With the 2019-20 season officially over and the start of the 2020-21 season quickly approaching, the Carolina Hurricanes have some decisions to make and some contracts to negotiate with internal players hitting free agency.
You might have heard a thing or two about this, but, during the 2020 Stanley Cup Playoffs, the Canes had quite a few NHL defensemen on their roster. That number is likely to shrink considerably to a more manageable group going into next season.
Let’s take a look at the Hurricanes’ internal free agents on the blue line, what it might cost to keep them and who might be brought back.
Haydn Fleury, Restricted Free Agent
2019-20 Stats: 45 GP, 4 G, 10 A, 14 Pts, 13:40 ATOI
Career Stats: 132 GP, 4 G, 19 A, 23 Pts, 15:05 ATOI
Career Playoff Stats: 17 GP, 2 G, 0 A, 2 Pts, 11:44 ATOI
This season started with frustration and ended with a breakout for Fleury. I wrote a good bit about his winding road to this point during the playoffs, and the former top-10 pick’s free agency comes with interesting timing.
After working his way to the NHL following the Canes selecting him with the seventh overall pick of the 2014 draft, Fleury was in and out of the lineup in his third NHL season. A victim of the Canes’ continual numbers crunch on the blue line, Fleury played in just 45 games during the shortened regular season.
Down the stretch, however, he seized his opportunity following injuries to Dougie Hamilton and Brett Pesce, and was playing some of the best hockey of his career going into the pause.
Fleury was exceptional against Boston, and easily the Canes’ best player. He scored the first two playoff goals of his career, and stepped up big time from a physical standpoint with nine hits over the five games.
Now comes an interesting moment for Fleury in the team. Fleury’s play against Boston extrapolated over a larger sample size would easily result in a big pay day.
But, with him, fair or not, not playing a ton in the regular season, the Canes will probably want to see more. And, with all of the UFA defensemen (more on that in a bit) likely to leave, Fleury should have a clear path to consistent playing time this series.
A one-year, bridge deal in the $1.5-2 million range could make sense for both sides. The Canes get to see more from Fleury before making a longer commitment to him. And Fleury gets to bet on himself, and take the playing time he’s earned next season as an opportunity to make his case for a bigger deal.
Expect this to be a short-term, prove-it-over-a-full-season kind of deal.
2019-20 Stats: 68 GP, 7 G, 13 A, 20 Pts, 18:27 ATOI
Career Stats: 337 GP, 20 G, 52 A, 72 Pts, 18:15 ATOI
Career Playoff Stats: 53 GP, 6 G, 9 A, 15 Pts, 16:20 ATOI
Edmundson was a pleasant surprise, and exactly what the Hurricanes needed, after coming over from the St. Louis Blues in the Justin Faulk trade.
He added a necessary element of grit and snarl to the Hurricanes’ blue line, finishing second on the team in both hits (118) and blocked shots (91). Edmundson also played 2:48 per game on a penalty kill that finished fourth in the NHL, and his absence was clearly felt for most of the Boston series.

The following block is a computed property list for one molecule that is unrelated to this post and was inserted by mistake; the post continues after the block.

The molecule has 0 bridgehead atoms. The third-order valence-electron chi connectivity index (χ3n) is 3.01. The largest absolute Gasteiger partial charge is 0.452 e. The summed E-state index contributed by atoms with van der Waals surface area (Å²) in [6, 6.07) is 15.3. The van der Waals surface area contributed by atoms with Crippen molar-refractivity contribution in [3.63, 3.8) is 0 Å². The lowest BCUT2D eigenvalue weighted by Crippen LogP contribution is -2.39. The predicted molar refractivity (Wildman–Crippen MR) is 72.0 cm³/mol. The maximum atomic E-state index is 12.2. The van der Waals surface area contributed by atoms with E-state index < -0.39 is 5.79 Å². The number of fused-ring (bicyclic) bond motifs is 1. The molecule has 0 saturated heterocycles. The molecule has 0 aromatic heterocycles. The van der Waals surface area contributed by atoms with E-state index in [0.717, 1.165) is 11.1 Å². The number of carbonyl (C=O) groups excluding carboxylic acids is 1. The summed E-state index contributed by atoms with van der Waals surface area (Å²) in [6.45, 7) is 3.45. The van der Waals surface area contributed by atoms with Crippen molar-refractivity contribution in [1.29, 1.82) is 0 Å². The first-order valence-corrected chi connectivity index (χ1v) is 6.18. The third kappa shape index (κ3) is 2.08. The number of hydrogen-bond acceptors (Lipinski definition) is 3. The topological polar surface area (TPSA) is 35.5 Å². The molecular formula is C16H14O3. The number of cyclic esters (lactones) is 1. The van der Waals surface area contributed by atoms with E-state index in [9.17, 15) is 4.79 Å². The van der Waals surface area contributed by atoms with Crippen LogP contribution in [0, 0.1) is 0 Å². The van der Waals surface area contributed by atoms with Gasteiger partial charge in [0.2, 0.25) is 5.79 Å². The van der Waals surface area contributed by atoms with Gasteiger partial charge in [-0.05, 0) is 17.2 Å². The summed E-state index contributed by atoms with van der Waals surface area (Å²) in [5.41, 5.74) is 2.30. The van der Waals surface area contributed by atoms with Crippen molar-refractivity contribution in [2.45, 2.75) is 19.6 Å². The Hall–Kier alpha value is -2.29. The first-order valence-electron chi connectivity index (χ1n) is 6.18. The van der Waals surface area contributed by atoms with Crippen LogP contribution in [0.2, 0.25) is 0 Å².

Edmundson even brought a surprising scoring touch, with seven goals and a career-high 20 points in the regular season.
Under normal circumstances, a respected, solid veteran like Edmundson is someone you’d like to bring back.
But the Hurricanes’ blue line isn’t normal. Assuming Fleury is back in the fold, the Canes already have six NHL defensemen under contract with Fleury, Jaccob Slavin, Pesce, Hamilton, Jake Gardiner and Brady Skjei.
With those six in the fold, it’s simply not feasible to give Edmundson the multi-year deal at $3-4 million he’s likely seeking.
As much as I’d like to see Edmundson back in Raleigh next year, the only way I can see that happening is if another defenseman such as Gardiner gets moved before free agency.
2019-20 Stats: Did not play for Hurricanes in regular season
Career Stats: 434 GP, 45 G, 149 A, 194 Pts, 21:08 ATOI
Career Playoff Stats: 51 GP, 6 G, 20 A, 26 PTs, 21:01 ATOI
Well, he exists. After coming over from the New Jersey Devils at the trade deadline, a reaggravated injury kept Vatanen from playing for the Hurricanes during the regular season.
He was good to go for the abbreviated postseason, and played well against the Rangers, filling in for Hamilton on the top pairing with Slavin, chipping in three assists.
Against Boston, Vatanen didn’t really do much, and wasn’t able to help the Canes’ hapless power play despite his career prowess in that area.
Even if Vatanen had a great postseason for the Hurricanes, I think this was always going to be a short-term relationship. Vatanen was brought in pre-COVID in order to bridge the gap to possibly getting Hamilton back for the first round, and always seemed to be a pure rental.
His uninspiring playoff performance and the Canes’ incumbent blue liners make that an even easier decision.
Vatanen is coming off a four-year, $4.875-million contract he signed with Anaheim. Given his offensive prowess and playoff experience, he can probably get upwards of $4 million for multiple years on his next deal, it just won’t be in Carolina.
Trevor van Rimesdyk
2019-20 Stats: 49 GP, 1 G, 7 A, 8 Pts, 14:52 ATOI
Career Stats: 364 GP, 15 G, 54 A, 69 Pts, 17:02 ATOI
Career Playoff Stats: 26 GP, 1 G, 1 A, 16:04 ATOI
This one’s a fairly easy decision. TVR has been a solid player over three seasons for the Canes, but there really isn’t a spot for him anymore. Partly due to injuries, he only played 49 games in the regular season.
While injuries hampered him this season, van Riemsdyk is still a serviceable bottom-four defenseman with championship experience. He can probably fetch around $2 million on the open market, and it makes sense for both the team and player for that to be elsewhere, where he has a much clearer path to playing time.